Many Lebanese have blamed the killing of their former prime minister on Syria and its Lebanese allies.
BEIRUT, Lebanon — Under intense public pressure over its allegiance to Syria, the Lebanese government abruptly resigned today even though it appeared likely to have survived a parliamentary no-confidence vote in parliament.
The resignation came as more than 25,000 protesters gathered near parliament to demand that the government step down after the assassination of Lebanon’s former prime minister, Rafik Hariri, two weeks ago. Many Lebanese have blamed Hariri’s killing on Syria and its Lebanese allies.
Syria, which has kept thousands of troops here since 1975, has denied involvement in the Feb. 14 bombing that killed Hariri. Even if Syria was not behind Hariri’s death, it is likely to pay the political cost as international pressure mounts on it to end its political and military dominance over Lebanon.
As parliament convened for a marathon session debating the government’s future, Prime Minister Omar Karami announced that he and his 30-member Cabinet would step down so they “do not become an obstacle to the good of the country.” Protesters watching Karami on a large TV screen in downtown Beirut erupted in cheers and applause. They waved the red, white and green Lebanese flag and chanted “Syria Out!”
Karami’s resignation emboldened the Lebanese opposition, which has become unified and much more popular since Hariri’s killing. Opposition leaders called on demonstrators to remain in Martyr’s Square — near parliament and Hariri’s grave — until Syria withdraws its troops.
“The battle is long, and this is the first step,” Ghattas Khoury, an opposition member of parliament, told protesters. “This is a battle for freedom, sovereignty and independence.”
Some in the crowd began chanting, “Lahoud, your turn is coming,” a reference to Lebanese President Emile Lahoud, a Syrian-backed politician who was not affected by today’s resignations. Opposition leaders have been split on whether to demand Lahoud’s ouster, which could precipitate a constitutional crisis. It would be unprecedented in Lebanon’s history for both a prime minister and president to resign at the same time.
Karami’s Cabinet was a placeholder government appointed after Hariri resigned in October as a protest against Syrian interference in Lebanese politics. Karami’s government was intended to serve only until parliamentary elections are held in April and May. Once the new parliament convened, it would have negotiated with the president on forming a new Cabinet.
With Karami’s resignation, Lahoud must now appoint a temporary government that will approve a law to manage the election. The opposition hopes to use its public support to dominate the temporary cabinet.
In Washington, the Bush administration welcomed the resignation and repeated its demand for a complete Syrian withdrawal. “Syrian military forces and intelligence personnel need to leave the country,” said White House spokesman Scott McClellan. “That will help ensure that elections are free and fair.”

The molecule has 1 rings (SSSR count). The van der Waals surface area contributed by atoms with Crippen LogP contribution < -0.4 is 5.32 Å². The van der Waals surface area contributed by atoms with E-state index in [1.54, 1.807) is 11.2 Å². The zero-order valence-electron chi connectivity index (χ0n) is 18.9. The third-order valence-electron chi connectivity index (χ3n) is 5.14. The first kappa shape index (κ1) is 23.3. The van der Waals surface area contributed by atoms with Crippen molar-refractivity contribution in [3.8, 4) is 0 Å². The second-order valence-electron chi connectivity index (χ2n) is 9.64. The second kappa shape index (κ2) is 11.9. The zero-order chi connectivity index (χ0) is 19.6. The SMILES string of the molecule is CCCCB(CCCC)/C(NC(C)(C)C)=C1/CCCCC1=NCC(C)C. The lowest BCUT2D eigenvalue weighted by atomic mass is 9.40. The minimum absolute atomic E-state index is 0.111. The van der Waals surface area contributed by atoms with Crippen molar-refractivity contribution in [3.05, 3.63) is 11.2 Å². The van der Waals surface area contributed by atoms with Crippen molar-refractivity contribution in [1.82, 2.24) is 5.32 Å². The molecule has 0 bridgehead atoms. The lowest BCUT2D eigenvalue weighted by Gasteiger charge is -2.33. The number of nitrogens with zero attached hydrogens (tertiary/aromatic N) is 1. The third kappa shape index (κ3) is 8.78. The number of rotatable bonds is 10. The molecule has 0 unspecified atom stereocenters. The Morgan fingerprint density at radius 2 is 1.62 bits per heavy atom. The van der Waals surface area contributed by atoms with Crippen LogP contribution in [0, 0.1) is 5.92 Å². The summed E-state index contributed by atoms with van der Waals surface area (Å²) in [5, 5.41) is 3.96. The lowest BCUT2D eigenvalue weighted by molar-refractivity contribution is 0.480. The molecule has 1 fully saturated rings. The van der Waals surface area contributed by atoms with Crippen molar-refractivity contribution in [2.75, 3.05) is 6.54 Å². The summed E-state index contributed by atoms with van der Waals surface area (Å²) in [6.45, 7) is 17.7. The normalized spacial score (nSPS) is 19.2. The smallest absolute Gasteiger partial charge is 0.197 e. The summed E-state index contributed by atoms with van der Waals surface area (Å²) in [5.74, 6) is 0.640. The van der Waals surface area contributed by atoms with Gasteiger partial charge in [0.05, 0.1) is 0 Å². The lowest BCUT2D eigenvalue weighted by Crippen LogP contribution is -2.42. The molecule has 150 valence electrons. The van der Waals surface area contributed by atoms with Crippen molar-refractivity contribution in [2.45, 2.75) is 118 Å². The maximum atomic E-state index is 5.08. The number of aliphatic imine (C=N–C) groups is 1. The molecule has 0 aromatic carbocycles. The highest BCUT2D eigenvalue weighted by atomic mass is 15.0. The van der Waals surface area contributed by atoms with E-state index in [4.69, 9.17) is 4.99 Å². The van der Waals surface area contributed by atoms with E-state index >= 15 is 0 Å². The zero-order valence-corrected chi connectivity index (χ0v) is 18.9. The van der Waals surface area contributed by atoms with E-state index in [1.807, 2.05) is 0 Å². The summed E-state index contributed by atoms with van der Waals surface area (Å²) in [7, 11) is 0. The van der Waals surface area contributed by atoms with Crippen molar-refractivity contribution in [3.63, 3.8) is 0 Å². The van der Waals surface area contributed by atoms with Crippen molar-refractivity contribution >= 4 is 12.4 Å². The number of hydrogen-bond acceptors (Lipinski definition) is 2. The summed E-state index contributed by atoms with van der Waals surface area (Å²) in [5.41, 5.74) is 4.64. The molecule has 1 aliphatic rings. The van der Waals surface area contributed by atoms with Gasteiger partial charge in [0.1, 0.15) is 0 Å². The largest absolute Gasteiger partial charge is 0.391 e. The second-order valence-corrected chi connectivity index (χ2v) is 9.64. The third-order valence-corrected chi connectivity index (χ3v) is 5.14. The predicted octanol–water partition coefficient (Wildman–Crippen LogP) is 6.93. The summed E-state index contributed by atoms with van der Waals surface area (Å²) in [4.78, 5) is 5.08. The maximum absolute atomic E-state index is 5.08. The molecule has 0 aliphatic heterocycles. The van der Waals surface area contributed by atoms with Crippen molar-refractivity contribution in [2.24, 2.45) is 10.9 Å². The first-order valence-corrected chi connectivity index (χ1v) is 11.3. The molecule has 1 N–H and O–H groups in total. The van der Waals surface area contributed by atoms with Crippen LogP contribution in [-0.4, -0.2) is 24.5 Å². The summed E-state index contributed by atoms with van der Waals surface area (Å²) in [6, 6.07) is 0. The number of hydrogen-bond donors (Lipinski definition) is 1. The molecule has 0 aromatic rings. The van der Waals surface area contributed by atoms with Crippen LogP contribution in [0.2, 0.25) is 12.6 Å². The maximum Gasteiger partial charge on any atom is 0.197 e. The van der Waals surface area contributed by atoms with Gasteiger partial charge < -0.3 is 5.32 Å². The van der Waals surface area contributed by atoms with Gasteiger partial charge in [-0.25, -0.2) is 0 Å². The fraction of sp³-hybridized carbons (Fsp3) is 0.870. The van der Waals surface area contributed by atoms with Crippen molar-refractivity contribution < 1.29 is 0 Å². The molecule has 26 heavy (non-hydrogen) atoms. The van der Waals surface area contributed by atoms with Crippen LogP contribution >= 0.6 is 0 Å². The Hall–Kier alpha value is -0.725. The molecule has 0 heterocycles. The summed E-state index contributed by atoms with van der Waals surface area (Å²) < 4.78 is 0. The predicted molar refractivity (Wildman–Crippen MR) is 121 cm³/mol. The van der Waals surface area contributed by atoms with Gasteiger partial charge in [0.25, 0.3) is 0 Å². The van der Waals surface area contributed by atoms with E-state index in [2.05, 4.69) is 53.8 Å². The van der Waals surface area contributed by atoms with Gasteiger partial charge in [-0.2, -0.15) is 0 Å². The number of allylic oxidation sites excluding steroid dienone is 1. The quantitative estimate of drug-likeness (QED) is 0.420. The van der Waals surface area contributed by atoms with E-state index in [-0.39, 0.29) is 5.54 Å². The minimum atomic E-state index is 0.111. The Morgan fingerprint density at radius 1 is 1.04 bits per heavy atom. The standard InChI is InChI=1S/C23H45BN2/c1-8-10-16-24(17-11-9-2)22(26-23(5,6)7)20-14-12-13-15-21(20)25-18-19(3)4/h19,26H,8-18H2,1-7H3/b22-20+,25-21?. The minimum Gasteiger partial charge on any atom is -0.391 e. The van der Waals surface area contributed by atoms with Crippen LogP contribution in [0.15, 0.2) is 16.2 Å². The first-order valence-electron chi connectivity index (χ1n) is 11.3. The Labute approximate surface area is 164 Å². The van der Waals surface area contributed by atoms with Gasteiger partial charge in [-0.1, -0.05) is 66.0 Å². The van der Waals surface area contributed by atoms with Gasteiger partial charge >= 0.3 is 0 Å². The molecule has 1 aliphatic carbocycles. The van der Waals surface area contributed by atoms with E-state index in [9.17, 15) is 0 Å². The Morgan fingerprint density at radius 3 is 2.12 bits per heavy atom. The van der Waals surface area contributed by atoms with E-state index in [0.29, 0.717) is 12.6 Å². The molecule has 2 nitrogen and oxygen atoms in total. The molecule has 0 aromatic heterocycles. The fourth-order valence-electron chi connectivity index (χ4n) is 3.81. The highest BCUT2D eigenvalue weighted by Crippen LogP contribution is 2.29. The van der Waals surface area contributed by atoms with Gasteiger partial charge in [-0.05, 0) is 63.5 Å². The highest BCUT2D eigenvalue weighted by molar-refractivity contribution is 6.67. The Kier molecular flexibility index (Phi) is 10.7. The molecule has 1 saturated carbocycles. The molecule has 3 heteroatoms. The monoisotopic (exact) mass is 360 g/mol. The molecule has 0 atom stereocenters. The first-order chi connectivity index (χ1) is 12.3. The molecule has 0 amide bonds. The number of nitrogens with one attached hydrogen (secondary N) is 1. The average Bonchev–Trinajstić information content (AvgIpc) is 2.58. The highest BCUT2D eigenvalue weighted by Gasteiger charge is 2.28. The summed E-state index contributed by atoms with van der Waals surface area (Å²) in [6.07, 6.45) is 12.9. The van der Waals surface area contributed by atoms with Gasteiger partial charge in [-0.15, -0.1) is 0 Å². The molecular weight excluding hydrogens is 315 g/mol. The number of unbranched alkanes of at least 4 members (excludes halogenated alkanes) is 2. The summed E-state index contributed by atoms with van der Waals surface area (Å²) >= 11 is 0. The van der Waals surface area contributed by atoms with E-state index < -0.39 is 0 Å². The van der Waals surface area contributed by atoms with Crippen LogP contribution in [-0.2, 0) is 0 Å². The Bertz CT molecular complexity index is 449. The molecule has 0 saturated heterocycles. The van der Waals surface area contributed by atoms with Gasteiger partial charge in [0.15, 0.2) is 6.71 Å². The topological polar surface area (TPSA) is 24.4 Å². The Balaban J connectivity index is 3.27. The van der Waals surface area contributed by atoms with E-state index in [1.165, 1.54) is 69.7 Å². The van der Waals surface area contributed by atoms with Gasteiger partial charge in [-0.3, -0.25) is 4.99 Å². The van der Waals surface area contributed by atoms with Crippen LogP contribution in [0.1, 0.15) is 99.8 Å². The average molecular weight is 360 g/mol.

U.S. officials have used the Syrian presence in Lebanon as a way to pressure Damascus to end its support of Palestinian and Lebanese militant groups who are fighting Israel. Washington also has demanded that Syria tighten its border with Iraq, to prevent militants from infiltrating to fight U.S. forces.
For now, Syrian leaders insist that Damascus will keep its 15,000 troops and vast intelligence apparatus in Lebanon until an agreement is reached for the Lebanese army to take over security. But opposition leaders insist that Syria must withdraw immediately.
“We want an honorable withdrawal of Syrian forces from Lebanon. We are not looking to humiliate the Syrians, and we will remain strong allies,” said Walid Jumblatt, leader of Lebanon’s Druze community and a key opposition figure. “But the Syrians must leave now.”
The U.S.-Syrian standoff has changed with the killing of Hariri, a billionaire businessman who led Lebanon for 10 years and oversaw the rebuilding of Beirut. Hariri, who was preparing to lead an opposition slate in parliamentary elections, was seen a formidable rival to Syrian-backed candidates because of his wealth and popularity.
Hariri’s assassination rekindled fears of sectarian conflict in Lebanon that led to the 1975-90 civil war, which pitted Christian militias and the Lebanese army against Palestinians and militias from the country’s Muslim majority. Syria, Iran, Israel and other regional powers provided arms and money to different militias throughout the war, which killed nearly 150,000 people.
The war ended with a peace agreement that redistributed power among the country’s Maronite Christian president, Sunni Muslim prime minister and Shia Muslim speaker of parliament.
The lack of progress in the investigation of Hariri’s killing has kept up pressure on Syria and its Lebanese allies. Lebanon is rife with conspiracy theories, with many speculating that explosives were laid under the street days before the bombing.
Lebanon has a history of not tracking down those responsible for political killings, including the 1989 assassination of President-elect Rene Mouawad. Before its resignation, Karami’s government resisted calls for an international investigation.
As he opened today’s debate in parliament, Speaker Nabih Berri said, “We seek answers to one question: ‘Who killed Rafik Hariri?’ ”
Distributed by the Los Angeles Times-Washington Post News Service